My Blogging Reasons:

1) When I was just starting out in the photography world I didn't have a lot of people to help me, I didn't have money to take classes so a lot of it was done the wrong way first. I want this to be a place of resource for beginners/hobbyists and everyday people, a place where you can ask me anything
2) Once I found a network of other photographers there were so many willing to dish out their secrets for free and help me along the way and this is a way I figure I can give back to the community
3) I have learned so much that my head is starting to overflow and I need a place to keep my notes freeing up some of my brain space for other things
4) The best way for me to remember something is to teach it to someone else.

Disclaimer: I don't think nor claim to be the worlds greatest photographer, but I continue to study and work really hard and by golly one day I might just be the best, but for now I will continue to learn right along with you!

I will add onto the lessons, so if something doesn't make sense chances are you are skipping ahead go back and read through the archives. If it is doesn't click ASK me anything anytime!

You can email me any questions or just post it in the comments and I will address them all here.

Saturday, September 27, 2008

A Tut For You

For your practicing pleasure. I should preface this by saying I use Paint Shop Pro X2 and NOT Photo Shop BUT you should be able to follow my steps and if you need help finding it in Photo Shop shout!

The original image the only thing done to it was a rotation. I ALWAYS edit the WHOLE image and save it BEFORE I crop or resize it.

My first step is to adjust my levels. What does this do? Play with the sliders/numbers and you will see. I play mostly with the midtones (the middle slider) this helps lighten up the shadows. For this image I used
0 for the black slider
97 for the midtone slider
255 for the white slider

As you can see there is a sort of haze over the image as most digital images will have especially after we lighten the midtones as we just did, so our next step is to bring out the contrast of the image.

Duplicate your layer and set it to soft light. For this image I reduced the layer to 80% this varies from one image to the next. Some I leave at 100% others 50% just depends on the lighting of the image.

Merge your layers and then duplicate it again (I try to do most of my editing in layers because I can have more control of it that way)

I like my colors to pop out and be enhanced a bit and I do this with Hue/Saturation/Lightness. With this step you have to be careful not to do too much your Reds are going to be enhanced the most and you don't want to pop them too much. My settings for this image were as follows and I left my opacity at 100% again this depends on the image sometimes I will drop it down to 20% rarely do I leave it at 100% but this image it works for.
Hue: 2
Sat: 20
Lightness: 0

As far as adjusting the color image I would leave it at this step, but to add a little extra umph to the image we will continue on a bit.

First I straightened the image a bit. In PSP I have a "Straighten Tool" that is very easy to use-it straightens and crops it straight, but I am not sure if PS has one so if you can't find one just rotate the image until the lines are straight and then crop where the image needs it.

We are now going to improve our composition by pulling his face out of the center and up into the frame a little bit. We do this by cropping and we are going to crop to an 8x10. My crop tool has a drop down menu where I can choose what size I want my image to be and then it will keep that ratio.

I didn't like the little wrinkle in his jeans of his left leg and I also wanted to get rid of some of his back so it did not look so big. Notice by doing this simple crop your eyes are more drawn to his face.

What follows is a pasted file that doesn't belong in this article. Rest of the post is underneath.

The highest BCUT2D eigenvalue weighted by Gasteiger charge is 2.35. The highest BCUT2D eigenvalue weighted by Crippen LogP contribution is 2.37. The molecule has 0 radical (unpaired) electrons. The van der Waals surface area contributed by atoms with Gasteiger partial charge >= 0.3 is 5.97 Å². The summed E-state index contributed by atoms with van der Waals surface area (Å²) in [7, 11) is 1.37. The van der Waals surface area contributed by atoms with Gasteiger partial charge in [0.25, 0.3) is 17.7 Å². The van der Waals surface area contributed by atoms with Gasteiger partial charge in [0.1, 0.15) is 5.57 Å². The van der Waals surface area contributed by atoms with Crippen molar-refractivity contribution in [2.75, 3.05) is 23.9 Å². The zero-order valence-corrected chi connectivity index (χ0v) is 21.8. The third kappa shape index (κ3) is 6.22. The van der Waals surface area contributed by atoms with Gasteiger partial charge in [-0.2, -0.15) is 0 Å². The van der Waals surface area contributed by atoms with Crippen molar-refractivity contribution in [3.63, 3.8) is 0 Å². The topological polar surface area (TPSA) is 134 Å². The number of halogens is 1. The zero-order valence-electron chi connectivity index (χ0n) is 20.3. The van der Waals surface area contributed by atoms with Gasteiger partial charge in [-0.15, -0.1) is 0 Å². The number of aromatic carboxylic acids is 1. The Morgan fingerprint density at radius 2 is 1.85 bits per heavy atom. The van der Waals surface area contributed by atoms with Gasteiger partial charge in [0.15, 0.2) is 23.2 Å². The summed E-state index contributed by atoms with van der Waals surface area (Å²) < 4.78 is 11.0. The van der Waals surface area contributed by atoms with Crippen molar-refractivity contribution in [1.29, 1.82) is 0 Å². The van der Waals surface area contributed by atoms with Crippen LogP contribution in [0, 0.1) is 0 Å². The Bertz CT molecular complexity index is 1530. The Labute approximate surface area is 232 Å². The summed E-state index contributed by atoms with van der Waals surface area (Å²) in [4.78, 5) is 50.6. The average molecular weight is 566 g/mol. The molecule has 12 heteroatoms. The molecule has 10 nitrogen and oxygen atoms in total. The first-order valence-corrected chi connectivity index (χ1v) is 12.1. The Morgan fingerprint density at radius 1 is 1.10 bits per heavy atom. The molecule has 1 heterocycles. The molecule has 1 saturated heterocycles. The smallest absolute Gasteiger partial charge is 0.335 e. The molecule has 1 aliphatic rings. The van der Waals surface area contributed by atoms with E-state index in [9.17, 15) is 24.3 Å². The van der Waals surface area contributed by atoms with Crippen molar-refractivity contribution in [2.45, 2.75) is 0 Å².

Now we burn to also help bring more emphasis to his face. My burn settings are
Hardness: 14
Step: 10
Density: 100
Thickness: 100
Opacity: 28
I burned everything but his skin and lowered the opacity to 85%

I also soften the background a bit more too mostly the wall and the rocks-I use my soften brush which for me is found where the burn brush is.

To pop the color a bit more you can repeat the H/S/L step again and here I reduced it to 45% and tada here is my colored image complete, now on to the black and white.

The key to a good black and white is a good colored image so always edit your colored image first and then convert it.

I use Hue/Sat/Lighten for my conversion. Make sure that "colorize" is checked and my settings are
Hue: 14
Sat: 6
Light: 0

Notice how lifeless and flat the black and white is at this level, the skin tones are so gray and boring. Sadly all too often this is where a black and white is left. We are going to take it further though and improve it.

Duplicate your layer and go to levels (I use the same settings as above) lower your opacity down to 40%-because of his fair hair and skin it is not necessary to lighten it up much so with a different subject you might have to raise the opacity more.

Now we have a lighter image that is quite flat still. So we dup the layer and do another soft light layer to it. Since in this case the image was quite flat I left my opacity at 75%

Notice the difference? I like to warm up my images just a tad and do this with curves (I do know that in PS elements you do this in levels) I select the red and green channels and grab a point in the middle and raise it just slightly to your liking.

and there we have it a black and white image and since we did all the little editing with the colored image it is done now. Although I do like to add a little more burning to it-using the same settings as above.

Okay so I forgot to resize the images so I will come back later this week and resize them so when you click on them they are not so HUGE!

Tuesday, September 16, 2008

The Many Ways To Meter

All cameras are a bit different in the way that they symbolize the metering mode, so read through your manual to figure out which symbol is which mode. I shoot with a Canon 40D and most of the Canon symbols will be the same

There is almost always more than one way to meter and to be completely honest once you learn the basics of each metering mode it becomes a personal preference for the situation and look you want. Like most things photography related there is usually more than one right answer. So we will start with the basic symbol and how to use it. Now your camera may or may not have all of these modes but most likely they have a few of them.

[ ] is CENTER-WEIGHTED metering-this means that your meter is taking its reading off of the center of the image and then averaging the rest of the scene. When would you use this? When I want to take a picture of the "whole scene" when I want the blue sky blue and the grass green (unless you are in my yard). When I want detail in all the shadows and all the highlights, just remember that it is not really metering the whole scene just 70%